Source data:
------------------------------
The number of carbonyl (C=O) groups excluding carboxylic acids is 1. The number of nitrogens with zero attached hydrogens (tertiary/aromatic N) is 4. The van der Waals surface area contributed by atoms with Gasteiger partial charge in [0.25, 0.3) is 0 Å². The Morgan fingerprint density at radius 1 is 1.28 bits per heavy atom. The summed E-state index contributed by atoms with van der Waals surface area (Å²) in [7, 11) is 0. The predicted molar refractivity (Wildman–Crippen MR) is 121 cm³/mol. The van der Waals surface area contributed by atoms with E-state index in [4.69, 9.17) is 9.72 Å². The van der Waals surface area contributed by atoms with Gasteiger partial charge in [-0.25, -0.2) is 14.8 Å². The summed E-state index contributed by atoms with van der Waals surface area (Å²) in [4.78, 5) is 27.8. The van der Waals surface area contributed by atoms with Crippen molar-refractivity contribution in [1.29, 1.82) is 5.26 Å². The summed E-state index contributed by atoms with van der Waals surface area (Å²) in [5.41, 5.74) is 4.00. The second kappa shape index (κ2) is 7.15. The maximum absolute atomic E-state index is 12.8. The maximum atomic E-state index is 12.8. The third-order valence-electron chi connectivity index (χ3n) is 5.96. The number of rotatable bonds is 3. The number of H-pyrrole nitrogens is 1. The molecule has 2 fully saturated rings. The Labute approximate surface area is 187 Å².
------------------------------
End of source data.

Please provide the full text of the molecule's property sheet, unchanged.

The number of carbonyl (C=O) groups excluding carboxylic acids is 1. The number of nitrogens with zero attached hydrogens (tertiary/aromatic N) is 4. The van der Waals surface area contributed by atoms with Gasteiger partial charge in [0.25, 0.3) is 0 Å². The Morgan fingerprint density at radius 1 is 1.28 bits per heavy atom. The summed E-state index contributed by atoms with van der Waals surface area (Å²) in [7, 11) is 0. The predicted molar refractivity (Wildman–Crippen MR) is 121 cm³/mol. The van der Waals surface area contributed by atoms with E-state index in [4.69, 9.17) is 9.72 Å². The van der Waals surface area contributed by atoms with Gasteiger partial charge in [-0.25, -0.2) is 14.8 Å². The summed E-state index contributed by atoms with van der Waals surface area (Å²) in [4.78, 5) is 27.8. The van der Waals surface area contributed by atoms with Crippen molar-refractivity contribution in [1.29, 1.82) is 5.26 Å². The summed E-state index contributed by atoms with van der Waals surface area (Å²) in [5.41, 5.74) is 4.00. The second kappa shape index (κ2) is 7.15. The maximum absolute atomic E-state index is 12.8. The maximum atomic E-state index is 12.8. The third-order valence-electron chi connectivity index (χ3n) is 5.96. The number of rotatable bonds is 3. The number of H-pyrrole nitrogens is 1. The molecule has 2 fully saturated rings. The Labute approximate surface area is 187 Å².